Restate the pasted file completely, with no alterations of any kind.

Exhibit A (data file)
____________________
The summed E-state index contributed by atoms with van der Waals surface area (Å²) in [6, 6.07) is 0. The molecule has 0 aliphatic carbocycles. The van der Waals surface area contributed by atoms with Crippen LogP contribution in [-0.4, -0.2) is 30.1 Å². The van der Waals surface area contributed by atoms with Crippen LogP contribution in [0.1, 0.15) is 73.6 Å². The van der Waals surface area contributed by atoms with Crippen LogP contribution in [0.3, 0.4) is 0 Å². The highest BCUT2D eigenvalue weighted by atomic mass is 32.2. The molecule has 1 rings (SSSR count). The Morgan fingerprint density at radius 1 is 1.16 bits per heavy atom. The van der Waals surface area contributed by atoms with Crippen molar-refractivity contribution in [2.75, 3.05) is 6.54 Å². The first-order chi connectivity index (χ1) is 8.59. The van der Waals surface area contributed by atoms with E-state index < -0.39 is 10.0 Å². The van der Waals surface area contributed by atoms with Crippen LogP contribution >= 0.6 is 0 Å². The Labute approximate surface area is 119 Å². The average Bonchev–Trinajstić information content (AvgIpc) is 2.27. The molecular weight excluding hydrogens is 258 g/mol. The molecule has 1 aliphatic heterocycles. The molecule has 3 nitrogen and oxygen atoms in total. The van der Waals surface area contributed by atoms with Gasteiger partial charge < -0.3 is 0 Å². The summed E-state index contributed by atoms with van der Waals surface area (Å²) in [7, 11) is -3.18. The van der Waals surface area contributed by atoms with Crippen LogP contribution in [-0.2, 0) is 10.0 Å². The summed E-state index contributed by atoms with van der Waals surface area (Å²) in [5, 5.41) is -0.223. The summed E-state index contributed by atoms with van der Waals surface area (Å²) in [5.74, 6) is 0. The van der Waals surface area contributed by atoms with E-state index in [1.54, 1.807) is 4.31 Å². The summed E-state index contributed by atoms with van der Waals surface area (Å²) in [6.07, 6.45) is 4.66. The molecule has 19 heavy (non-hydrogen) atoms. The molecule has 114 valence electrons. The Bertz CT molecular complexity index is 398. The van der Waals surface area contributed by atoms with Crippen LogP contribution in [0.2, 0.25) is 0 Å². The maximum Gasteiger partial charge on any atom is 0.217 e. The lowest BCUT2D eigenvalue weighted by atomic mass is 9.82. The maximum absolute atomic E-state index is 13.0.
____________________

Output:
The summed E-state index contributed by atoms with van der Waals surface area (Å²) in [6, 6.07) is 0. The molecule has 0 aliphatic carbocycles. The van der Waals surface area contributed by atoms with Crippen LogP contribution in [-0.4, -0.2) is 30.1 Å². The van der Waals surface area contributed by atoms with Crippen LogP contribution in [0.1, 0.15) is 73.6 Å². The van der Waals surface area contributed by atoms with Crippen LogP contribution in [0.3, 0.4) is 0 Å². The highest BCUT2D eigenvalue weighted by atomic mass is 32.2. The molecule has 1 rings (SSSR count). The Morgan fingerprint density at radius 1 is 1.16 bits per heavy atom. The van der Waals surface area contributed by atoms with Crippen molar-refractivity contribution in [2.75, 3.05) is 6.54 Å². The first-order chi connectivity index (χ1) is 8.59. The van der Waals surface area contributed by atoms with E-state index < -0.39 is 10.0 Å². The van der Waals surface area contributed by atoms with Crippen LogP contribution >= 0.6 is 0 Å². The Labute approximate surface area is 119 Å². The average Bonchev–Trinajstić information content (AvgIpc) is 2.27. The molecular weight excluding hydrogens is 258 g/mol. The molecule has 1 aliphatic heterocycles. The molecule has 3 nitrogen and oxygen atoms in total. The van der Waals surface area contributed by atoms with Gasteiger partial charge < -0.3 is 0 Å². The summed E-state index contributed by atoms with van der Waals surface area (Å²) in [7, 11) is -3.18. The van der Waals surface area contributed by atoms with Crippen LogP contribution in [-0.2, 0) is 10.0 Å². The summed E-state index contributed by atoms with van der Waals surface area (Å²) in [5, 5.41) is -0.223. The summed E-state index contributed by atoms with van der Waals surface area (Å²) in [5.74, 6) is 0. The van der Waals surface area contributed by atoms with E-state index in [1.54, 1.807) is 4.31 Å². The summed E-state index contributed by atoms with van der Waals surface area (Å²) in [6.07, 6.45) is 4.66. The molecule has 19 heavy (non-hydrogen) atoms. The molecule has 114 valence electrons. The Bertz CT molecular complexity index is 398. The van der Waals surface area contributed by atoms with Crippen LogP contribution in [0.2, 0.25) is 0 Å². The maximum Gasteiger partial charge on any atom is 0.217 e. The lowest BCUT2D eigenvalue weighted by atomic mass is 9.82. The maximum absolute atomic E-state index is 13.0.